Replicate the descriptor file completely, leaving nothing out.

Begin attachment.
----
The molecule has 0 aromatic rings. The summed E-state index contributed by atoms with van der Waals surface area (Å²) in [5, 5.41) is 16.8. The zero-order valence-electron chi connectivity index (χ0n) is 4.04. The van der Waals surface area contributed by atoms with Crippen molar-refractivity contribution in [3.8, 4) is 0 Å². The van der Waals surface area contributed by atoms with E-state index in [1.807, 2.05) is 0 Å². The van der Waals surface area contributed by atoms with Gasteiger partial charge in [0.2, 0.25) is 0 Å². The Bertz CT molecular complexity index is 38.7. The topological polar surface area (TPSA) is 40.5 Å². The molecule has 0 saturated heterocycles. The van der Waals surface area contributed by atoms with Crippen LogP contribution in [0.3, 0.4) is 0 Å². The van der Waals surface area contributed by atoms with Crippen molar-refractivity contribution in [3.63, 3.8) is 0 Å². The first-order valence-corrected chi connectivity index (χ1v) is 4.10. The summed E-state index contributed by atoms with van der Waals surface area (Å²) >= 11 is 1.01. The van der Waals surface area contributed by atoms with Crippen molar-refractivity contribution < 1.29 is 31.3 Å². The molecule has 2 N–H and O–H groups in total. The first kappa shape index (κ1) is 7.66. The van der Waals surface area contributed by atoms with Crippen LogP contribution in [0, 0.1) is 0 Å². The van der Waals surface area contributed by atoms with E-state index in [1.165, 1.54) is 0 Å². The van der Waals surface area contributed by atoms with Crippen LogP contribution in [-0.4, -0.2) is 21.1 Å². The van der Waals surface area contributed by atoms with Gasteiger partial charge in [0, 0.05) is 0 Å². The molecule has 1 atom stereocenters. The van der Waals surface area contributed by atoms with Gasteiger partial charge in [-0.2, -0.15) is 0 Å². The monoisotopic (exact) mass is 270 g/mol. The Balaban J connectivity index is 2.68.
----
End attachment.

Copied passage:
The molecule has 0 aromatic rings. The summed E-state index contributed by atoms with van der Waals surface area (Å²) in [5, 5.41) is 16.8. The zero-order valence-electron chi connectivity index (χ0n) is 4.04. The van der Waals surface area contributed by atoms with Crippen molar-refractivity contribution in [3.8, 4) is 0 Å². The van der Waals surface area contributed by atoms with E-state index in [1.807, 2.05) is 0 Å². The van der Waals surface area contributed by atoms with Gasteiger partial charge in [0.2, 0.25) is 0 Å². The Bertz CT molecular complexity index is 38.7. The topological polar surface area (TPSA) is 40.5 Å². The molecule has 0 saturated heterocycles. The van der Waals surface area contributed by atoms with Crippen LogP contribution in [0.3, 0.4) is 0 Å². The van der Waals surface area contributed by atoms with Crippen molar-refractivity contribution in [3.63, 3.8) is 0 Å². The first-order valence-corrected chi connectivity index (χ1v) is 4.10. The summed E-state index contributed by atoms with van der Waals surface area (Å²) >= 11 is 1.01. The van der Waals surface area contributed by atoms with Crippen molar-refractivity contribution < 1.29 is 31.3 Å². The molecule has 2 N–H and O–H groups in total. The first kappa shape index (κ1) is 7.66. The van der Waals surface area contributed by atoms with Crippen LogP contribution in [0, 0.1) is 0 Å². The van der Waals surface area contributed by atoms with E-state index in [1.165, 1.54) is 0 Å². The van der Waals surface area contributed by atoms with Crippen LogP contribution in [-0.4, -0.2) is 21.1 Å². The van der Waals surface area contributed by atoms with Gasteiger partial charge in [0, 0.05) is 0 Å². The molecule has 1 atom stereocenters. The van der Waals surface area contributed by atoms with Gasteiger partial charge in [-0.2, -0.15) is 0 Å². The monoisotopic (exact) mass is 270 g/mol. The Balaban J connectivity index is 2.68.